Electronic Design: Remote Monitoring System

Background

DSL was approached by one of the UK’s leading provider of business & control solutions to water, energy and environmental monitoring services.

An integral part of their overall solution was an intelligent remote telemetry unit fitted with a range of I/O interfaces.

Challenge

DSL’s brief was to reduce the overall unit cost and address obsolescence issues with the existing product which had a PCMCIA interface to accommodate optional PSTN modems.

PCMCIA technology was rapidly becoming obsolete within the IT industry causing reduced availability & increased costs.

Removing the PCMCIA interface would clearly reduce unit cost and move the product from the obsolescence path. However, as many of the applications would expect to be able to use PSTN, alternative solutions would need to be tabled for the client’s consideration.

The existing design was mechanically complicated necessitating costly disassembly to configure even simple aspects such as DIN rail clip fitting and orientation.

Feature changes necessitated re-design of the enclosure but the client stipulated that the new product should have the look and feel of the existing product. CE compliance was also a requirement and the case design needed to take this into consideration.

The client had made significant investment in a Linux operating system and as a consequence the final hardware solution must have Linux driver availability.

Solution

After a period of consultation DSL’s proposal was that rather than provide a single board solution, which would normally provide the lowest parts/build cost, it would design a simple base board accommodating a 300MHz plugin processor module.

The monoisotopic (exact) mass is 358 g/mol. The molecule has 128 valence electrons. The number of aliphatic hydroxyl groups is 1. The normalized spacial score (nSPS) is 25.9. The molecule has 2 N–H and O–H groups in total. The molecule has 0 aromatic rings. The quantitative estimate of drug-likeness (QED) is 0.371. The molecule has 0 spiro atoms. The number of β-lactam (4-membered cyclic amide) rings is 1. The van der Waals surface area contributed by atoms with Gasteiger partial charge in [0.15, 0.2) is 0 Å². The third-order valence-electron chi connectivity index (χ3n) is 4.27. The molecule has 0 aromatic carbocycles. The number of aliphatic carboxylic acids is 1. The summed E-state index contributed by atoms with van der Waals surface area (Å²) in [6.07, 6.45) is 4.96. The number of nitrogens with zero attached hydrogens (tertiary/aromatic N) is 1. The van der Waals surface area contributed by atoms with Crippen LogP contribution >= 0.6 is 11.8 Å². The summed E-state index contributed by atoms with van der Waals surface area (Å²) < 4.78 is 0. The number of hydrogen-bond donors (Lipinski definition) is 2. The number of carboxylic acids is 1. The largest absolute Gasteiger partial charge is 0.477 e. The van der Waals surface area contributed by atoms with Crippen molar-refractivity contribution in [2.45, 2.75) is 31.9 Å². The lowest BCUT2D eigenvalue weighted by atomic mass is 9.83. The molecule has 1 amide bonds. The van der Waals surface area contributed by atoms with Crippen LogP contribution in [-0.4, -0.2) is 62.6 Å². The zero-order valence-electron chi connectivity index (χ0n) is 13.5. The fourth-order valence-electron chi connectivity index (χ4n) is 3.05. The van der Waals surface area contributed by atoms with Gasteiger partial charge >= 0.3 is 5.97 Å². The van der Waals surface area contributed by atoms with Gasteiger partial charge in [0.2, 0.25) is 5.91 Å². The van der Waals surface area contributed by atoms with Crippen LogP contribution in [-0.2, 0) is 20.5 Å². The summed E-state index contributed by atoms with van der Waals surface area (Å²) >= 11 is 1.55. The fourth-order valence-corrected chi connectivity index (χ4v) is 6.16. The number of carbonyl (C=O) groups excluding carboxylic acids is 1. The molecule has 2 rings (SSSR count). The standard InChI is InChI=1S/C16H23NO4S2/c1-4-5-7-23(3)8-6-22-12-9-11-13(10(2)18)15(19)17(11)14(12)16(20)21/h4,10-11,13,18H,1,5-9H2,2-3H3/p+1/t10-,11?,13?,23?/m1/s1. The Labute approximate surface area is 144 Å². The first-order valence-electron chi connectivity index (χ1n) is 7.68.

As the applications evolved this module could be upgraded to an 800MHz variant which whilst faster could also support floating point.

Selection of this module also helped reduce unit costs by removing the need for separate Super IO devices or Ethernet and as the complexity of the design was reduced so the NRE costs were reduced.

Although eight serial ports were included with the existing RTU the clients experience revealed that four EIA-232 compliant ports were sufficient, as long as one port could also be configured as EIA-485

The requirement for the second 10/100 LAN port was satisfied using a discrete on-board controller which, although slightly more expensive than the existing controller, did not have any availability issues. It also had the required Linux drivers and was industrial temperature rated (-40oC to +85oC).

Several changes were also required to the 3mm flame retardant ABS enclosure which included moving the position of DIP switches so that they were accessible from the front of the unit and changing the position of recesses for overlay’s and RFID labels.

To keep the cost of a standard unit to a minimum it was proposed that the PSTN modems, digital or analogue I/O and keyboard or mouse for diagnostic purposes be added externally via USB. Further cost reductions were made by limiting the power input (from 8-40V to 8-28V DC) and the removal of the battery backed RTC which was no longer a requirement.

Flash disk support was satisfied by Disk on Modules inserted to the IDE interface.

The final feature set as presented was:

  • – >200MHz CPU
  • – 8-28VDC to +5V power regulation
  • – IDE Flash disk module support
  • – Dual 10/100 Ethernet ports
  • – Four serial ports, one of which can be configured to be EIA-422 or EIA-485 compliant, whilst all others are EIA-232 compliant
  • – A power status LED
  • – A system status LED, driven via a single GPIO line
  • – Tx and Rx LEDs for all four serial ports
  • – Eight, externally accessible, configuration switches
  • – Ethernet link LED for each port
  • – Four USB Ports
  • – PSTN Modem Support
  • – EMC approvals
  • – Linux O/S Support

Full IP rights of the design (with the exclusion of the third party CPU Module) were provided to the customer. DSL also ensured that it retained copies of all the detailed design information should the customer wish for us to revisit the design and implement changes.

Deliverables met included the design document, schematics, assembly notes, test specifications, EMC test specs, EMC certifications and 5 prototype units.

DSL went on to manage the production allowing the client to focus on its own core competence.